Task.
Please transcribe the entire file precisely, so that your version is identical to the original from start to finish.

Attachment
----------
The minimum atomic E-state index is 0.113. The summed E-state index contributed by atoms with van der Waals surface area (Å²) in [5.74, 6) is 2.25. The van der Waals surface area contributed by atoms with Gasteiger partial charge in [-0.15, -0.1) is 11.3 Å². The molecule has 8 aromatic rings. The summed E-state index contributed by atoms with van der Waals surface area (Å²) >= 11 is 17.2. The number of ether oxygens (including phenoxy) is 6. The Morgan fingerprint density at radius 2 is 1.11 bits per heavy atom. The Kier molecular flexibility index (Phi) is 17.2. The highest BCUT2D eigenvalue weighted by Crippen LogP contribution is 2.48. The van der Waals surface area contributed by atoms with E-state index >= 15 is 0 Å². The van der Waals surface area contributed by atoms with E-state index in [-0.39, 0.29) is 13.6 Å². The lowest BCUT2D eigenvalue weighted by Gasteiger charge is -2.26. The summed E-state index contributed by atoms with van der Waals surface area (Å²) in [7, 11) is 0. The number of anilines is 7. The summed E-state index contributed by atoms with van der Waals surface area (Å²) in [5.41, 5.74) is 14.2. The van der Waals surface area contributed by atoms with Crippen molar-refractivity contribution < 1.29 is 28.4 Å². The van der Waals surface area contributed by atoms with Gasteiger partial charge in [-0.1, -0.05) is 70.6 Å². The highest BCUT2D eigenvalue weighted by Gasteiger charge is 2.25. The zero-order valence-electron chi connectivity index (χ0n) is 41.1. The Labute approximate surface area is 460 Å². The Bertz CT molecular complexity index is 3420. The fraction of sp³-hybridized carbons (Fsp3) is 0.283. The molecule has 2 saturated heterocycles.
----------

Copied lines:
The minimum atomic E-state index is 0.113. The summed E-state index contributed by atoms with van der Waals surface area (Å²) in [5.74, 6) is 2.25. The van der Waals surface area contributed by atoms with Gasteiger partial charge in [-0.15, -0.1) is 11.3 Å². The molecule has 8 aromatic rings. The summed E-state index contributed by atoms with van der Waals surface area (Å²) >= 11 is 17.2. The number of ether oxygens (including phenoxy) is 6. The Morgan fingerprint density at radius 2 is 1.11 bits per heavy atom. The Kier molecular flexibility index (Phi) is 17.2. The highest BCUT2D eigenvalue weighted by Crippen LogP contribution is 2.48. The van der Waals surface area contributed by atoms with E-state index >= 15 is 0 Å². The van der Waals surface area contributed by atoms with E-state index in [-0.39, 0.29) is 13.6 Å². The lowest BCUT2D eigenvalue weighted by Gasteiger charge is -2.26. The summed E-state index contributed by atoms with van der Waals surface area (Å²) in [7, 11) is 0. The number of anilines is 7. The summed E-state index contributed by atoms with van der Waals surface area (Å²) in [5.41, 5.74) is 14.2. The van der Waals surface area contributed by atoms with Crippen molar-refractivity contribution < 1.29 is 28.4 Å². The van der Waals surface area contributed by atoms with Gasteiger partial charge in [-0.1, -0.05) is 70.6 Å². The highest BCUT2D eigenvalue weighted by Gasteiger charge is 2.25. The zero-order valence-electron chi connectivity index (χ0n) is 41.1. The Labute approximate surface area is 460 Å². The Bertz CT molecular complexity index is 3420. The fraction of sp³-hybridized carbons (Fsp3) is 0.283. The molecule has 2 saturated heterocycles.